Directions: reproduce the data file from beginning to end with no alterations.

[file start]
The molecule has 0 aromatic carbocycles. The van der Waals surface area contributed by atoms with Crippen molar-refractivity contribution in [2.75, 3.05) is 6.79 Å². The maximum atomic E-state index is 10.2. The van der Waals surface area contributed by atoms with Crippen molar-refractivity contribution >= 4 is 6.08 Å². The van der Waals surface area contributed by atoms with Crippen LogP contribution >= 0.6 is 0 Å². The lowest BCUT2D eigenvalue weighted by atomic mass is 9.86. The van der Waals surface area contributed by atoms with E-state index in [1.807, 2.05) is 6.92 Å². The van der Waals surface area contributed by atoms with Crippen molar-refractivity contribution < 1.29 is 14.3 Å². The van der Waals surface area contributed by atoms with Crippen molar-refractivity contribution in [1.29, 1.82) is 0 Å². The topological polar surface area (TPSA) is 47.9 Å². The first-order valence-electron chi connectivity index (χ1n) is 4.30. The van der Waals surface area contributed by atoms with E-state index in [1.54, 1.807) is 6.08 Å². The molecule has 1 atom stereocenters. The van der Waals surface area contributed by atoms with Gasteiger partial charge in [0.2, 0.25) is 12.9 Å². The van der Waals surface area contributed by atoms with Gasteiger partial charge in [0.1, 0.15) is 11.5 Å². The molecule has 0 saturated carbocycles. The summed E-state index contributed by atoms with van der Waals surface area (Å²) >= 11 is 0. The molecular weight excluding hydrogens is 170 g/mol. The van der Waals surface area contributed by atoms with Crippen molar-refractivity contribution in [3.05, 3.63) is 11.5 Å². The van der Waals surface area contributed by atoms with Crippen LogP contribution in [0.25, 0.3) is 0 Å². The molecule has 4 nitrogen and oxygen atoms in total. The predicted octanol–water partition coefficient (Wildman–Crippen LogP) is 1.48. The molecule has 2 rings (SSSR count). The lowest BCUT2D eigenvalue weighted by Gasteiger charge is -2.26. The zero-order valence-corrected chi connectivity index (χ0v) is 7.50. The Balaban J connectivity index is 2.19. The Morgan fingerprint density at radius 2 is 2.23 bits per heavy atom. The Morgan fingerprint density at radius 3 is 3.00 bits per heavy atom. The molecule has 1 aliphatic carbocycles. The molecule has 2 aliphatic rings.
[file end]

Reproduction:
The molecule has 0 aromatic carbocycles. The van der Waals surface area contributed by atoms with Crippen molar-refractivity contribution in [2.75, 3.05) is 6.79 Å². The maximum atomic E-state index is 10.2. The van der Waals surface area contributed by atoms with Crippen molar-refractivity contribution >= 4 is 6.08 Å². The van der Waals surface area contributed by atoms with Crippen LogP contribution >= 0.6 is 0 Å². The lowest BCUT2D eigenvalue weighted by atomic mass is 9.86. The van der Waals surface area contributed by atoms with E-state index in [1.807, 2.05) is 6.92 Å². The van der Waals surface area contributed by atoms with Crippen molar-refractivity contribution < 1.29 is 14.3 Å². The van der Waals surface area contributed by atoms with Crippen molar-refractivity contribution in [1.29, 1.82) is 0 Å². The topological polar surface area (TPSA) is 47.9 Å². The first-order valence-electron chi connectivity index (χ1n) is 4.30. The van der Waals surface area contributed by atoms with E-state index in [1.54, 1.807) is 6.08 Å². The molecule has 1 atom stereocenters. The van der Waals surface area contributed by atoms with Gasteiger partial charge in [0.2, 0.25) is 12.9 Å². The van der Waals surface area contributed by atoms with Gasteiger partial charge in [0.1, 0.15) is 11.5 Å². The molecule has 0 saturated carbocycles. The summed E-state index contributed by atoms with van der Waals surface area (Å²) >= 11 is 0. The molecular weight excluding hydrogens is 170 g/mol. The van der Waals surface area contributed by atoms with Crippen molar-refractivity contribution in [3.05, 3.63) is 11.5 Å². The van der Waals surface area contributed by atoms with Crippen LogP contribution in [0.25, 0.3) is 0 Å². The molecule has 4 nitrogen and oxygen atoms in total. The predicted octanol–water partition coefficient (Wildman–Crippen LogP) is 1.48. The molecule has 2 rings (SSSR count). The lowest BCUT2D eigenvalue weighted by Gasteiger charge is -2.26. The zero-order valence-corrected chi connectivity index (χ0v) is 7.50. The Balaban J connectivity index is 2.19. The Morgan fingerprint density at radius 2 is 2.23 bits per heavy atom. The Morgan fingerprint density at radius 3 is 3.00 bits per heavy atom. The molecule has 1 aliphatic carbocycles. The molecule has 2 aliphatic rings.